The economy is expected to have grown just above 3% over 2017, but economists are worried New Zealand is coming to the end of the current business cycle and a period of lower growth could be around the corner

The economy is expected to have grown just above 3% over 2017, but economists are worried New Zealand is coming to the end of the current business cycle and a period of lower growth could be around the corner

Economic growth is expected to remain moderate but concerns of a slowdown are mounting as New Zealand’s economy moves further into the late cycle of its growth.

Economists are picking last year’s fourth quarter GDP growth to come in between 0.6%-0.8% when figures are released on Thursday.

Westpac, whose 0.6% forecast is the most bearish of the major banks, says the fourth quarter of last year was just an average few months for the economy.

“There are no obvious one-off factors driving the quarterly result, just modest growth across a range of sectors.”

Construction was a mixed bag and there were strong gains in the retail sector. But, a Westpac economic note says, growth in services – the largest part of the economy – was “more subdued.”

ASB, whose 0.8% growth pick was the market leader, is a little bit more upbeat than Westpac.

“We expect GDP growth over Q4 will be led by strong business services, a rebound in housing market activity and strong retail trade volumes.”

BNZ, ANZ and the Reserve Bank are all expecting a 0.7% rise quarter-on-quarter, which would see growth of 3.1% for the year.

But there are mounting concerns New Zealand’s economic growth has peaked and is coming to the end of its growth cycle.

The market consensus of 3.1% growth, although respectable, is almost 1% off the 2016 high.

ANZ says firms are already facing greater margin pressures.

“The low-hanging fruit, growth-wise, has already been picked and we need productivity growth to lift to maintain decent rates of activity growth from here, given that recent population and labour utilisation growth is unlikely to be maintained.”

House prices are unlikely to race away or fall sharply, ANZ says, adding this would likely see households rebuild their precautionary savings.

This would, however, weigh on spending, causing a drag on economic growth.

ASB senior economist Jane Turner says it is clear the economy is at the end of the business cycle.

She says the current cycle started when New Zealand went through a recession in 2008 and continued to the point where the economy has been growing above its potential – “we are quite a long way through that.”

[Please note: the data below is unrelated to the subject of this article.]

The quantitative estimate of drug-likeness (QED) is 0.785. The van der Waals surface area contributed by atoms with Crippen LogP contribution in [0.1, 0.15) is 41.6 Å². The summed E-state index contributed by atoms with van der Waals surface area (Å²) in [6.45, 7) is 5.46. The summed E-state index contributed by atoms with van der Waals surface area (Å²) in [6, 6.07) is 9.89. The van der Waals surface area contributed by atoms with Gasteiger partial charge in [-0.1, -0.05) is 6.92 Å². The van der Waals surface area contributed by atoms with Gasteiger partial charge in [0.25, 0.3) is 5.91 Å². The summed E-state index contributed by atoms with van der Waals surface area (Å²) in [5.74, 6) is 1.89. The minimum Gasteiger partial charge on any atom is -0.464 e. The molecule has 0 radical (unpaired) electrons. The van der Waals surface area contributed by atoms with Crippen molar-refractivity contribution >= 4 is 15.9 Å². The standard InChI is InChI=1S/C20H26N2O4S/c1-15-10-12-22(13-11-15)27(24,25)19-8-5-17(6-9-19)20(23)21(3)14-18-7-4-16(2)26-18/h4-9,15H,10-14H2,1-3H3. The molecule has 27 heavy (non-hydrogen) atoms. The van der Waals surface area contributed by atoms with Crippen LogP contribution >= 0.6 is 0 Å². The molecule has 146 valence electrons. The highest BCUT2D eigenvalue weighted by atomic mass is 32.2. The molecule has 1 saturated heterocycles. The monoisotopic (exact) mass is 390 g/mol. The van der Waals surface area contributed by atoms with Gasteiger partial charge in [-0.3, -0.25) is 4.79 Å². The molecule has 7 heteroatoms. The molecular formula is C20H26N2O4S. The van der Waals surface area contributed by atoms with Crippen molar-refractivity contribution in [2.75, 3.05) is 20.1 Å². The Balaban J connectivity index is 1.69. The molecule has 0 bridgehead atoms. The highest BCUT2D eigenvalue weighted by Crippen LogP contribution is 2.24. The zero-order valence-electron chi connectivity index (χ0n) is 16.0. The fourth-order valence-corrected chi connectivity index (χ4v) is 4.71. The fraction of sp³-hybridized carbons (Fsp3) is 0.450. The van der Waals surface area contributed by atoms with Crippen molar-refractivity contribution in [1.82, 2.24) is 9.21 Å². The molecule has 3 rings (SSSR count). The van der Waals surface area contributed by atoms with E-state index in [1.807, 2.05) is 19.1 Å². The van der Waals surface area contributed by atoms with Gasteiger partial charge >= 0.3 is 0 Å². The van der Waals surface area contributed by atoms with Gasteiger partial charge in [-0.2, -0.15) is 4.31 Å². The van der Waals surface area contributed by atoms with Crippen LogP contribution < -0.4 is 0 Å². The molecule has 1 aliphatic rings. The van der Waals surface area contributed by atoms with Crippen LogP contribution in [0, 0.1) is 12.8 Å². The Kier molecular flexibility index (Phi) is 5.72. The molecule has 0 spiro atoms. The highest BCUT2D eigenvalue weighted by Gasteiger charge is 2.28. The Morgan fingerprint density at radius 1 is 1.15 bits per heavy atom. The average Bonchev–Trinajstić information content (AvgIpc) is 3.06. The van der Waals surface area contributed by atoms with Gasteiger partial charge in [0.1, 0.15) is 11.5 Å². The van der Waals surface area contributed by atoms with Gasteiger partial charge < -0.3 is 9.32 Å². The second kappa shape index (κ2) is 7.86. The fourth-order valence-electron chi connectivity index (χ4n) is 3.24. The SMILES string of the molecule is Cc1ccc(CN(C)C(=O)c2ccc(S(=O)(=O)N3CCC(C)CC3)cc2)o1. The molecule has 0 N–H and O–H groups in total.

The output gap – the difference between actual economic activity and potential activity – has only just narrowed to a reasonable level, Turner says .

New Zealand needs a few years above potential activity, which will help increase inflation pressures before the Reserve Bank can comfortably say the economy has made it through the current business cycle, she says.  

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Humm... Reading through that article I would have expected it to refer to our GDP growth pointing to factors such as our agricultural and tourism industries. But the one factor that is mentioned is housing and construction.

I love the was ASB economist dances around the the fact that our house prices 'grew beyond their potential' (aka foreign buyers pushed prices in to the stratosphere). And now we're on the 'Output gap' which is their polite way of saying, now that house prices are declining to reasonable levels.

So what I would like to know, is just how much of NZ's GDP belongs to housing and the construction industry? Please can they provide some percentage figures for us to rather than just dancing around the real issue.

If you're interested in housing's impact on GDP (and I assume you mean the bubble), look to retail, which is positive for the quarter.

Growing retail trade figures looked at in isolation would be an incorrect assessment as these numbers are mainly driven towards a positive result by cheaper lending, short-term (tourists) and long-term (workers) migration.
These factors can be attributed to nothing but a strong global demand for our exports and sustained improvements in our terms of trades.

How all this will fare in a rising interest rate environment and possibly flattening global growth is the real question.

Yes, strong retail figures can be influenced by a number of factors, including asset bubbles. If there were no bubble, there is a likelihood that retail spending would be much lower.

Yes and here's another bubble: Canadian Real Estate Debt Passed 76% of GDP, Here’s The New Problem We Have

Better Dwelling article:

As constructed now, they need debt. Or as constructed now, they inevitably produce too much debt.

We end up with year after year in which private debt grows faster than nominal GDP. We end up with it looking as if we need that debt to grow nominal GDP. ,

And yet, if that is the case, the system is bound to blow up in the end and is bound to put us in a malaise we were placed in after the blow-up of 2008.

-- Adair Turner, ex-head of Britain’s chief financial regulator, the Financial Services Authority (FSA) during the GFC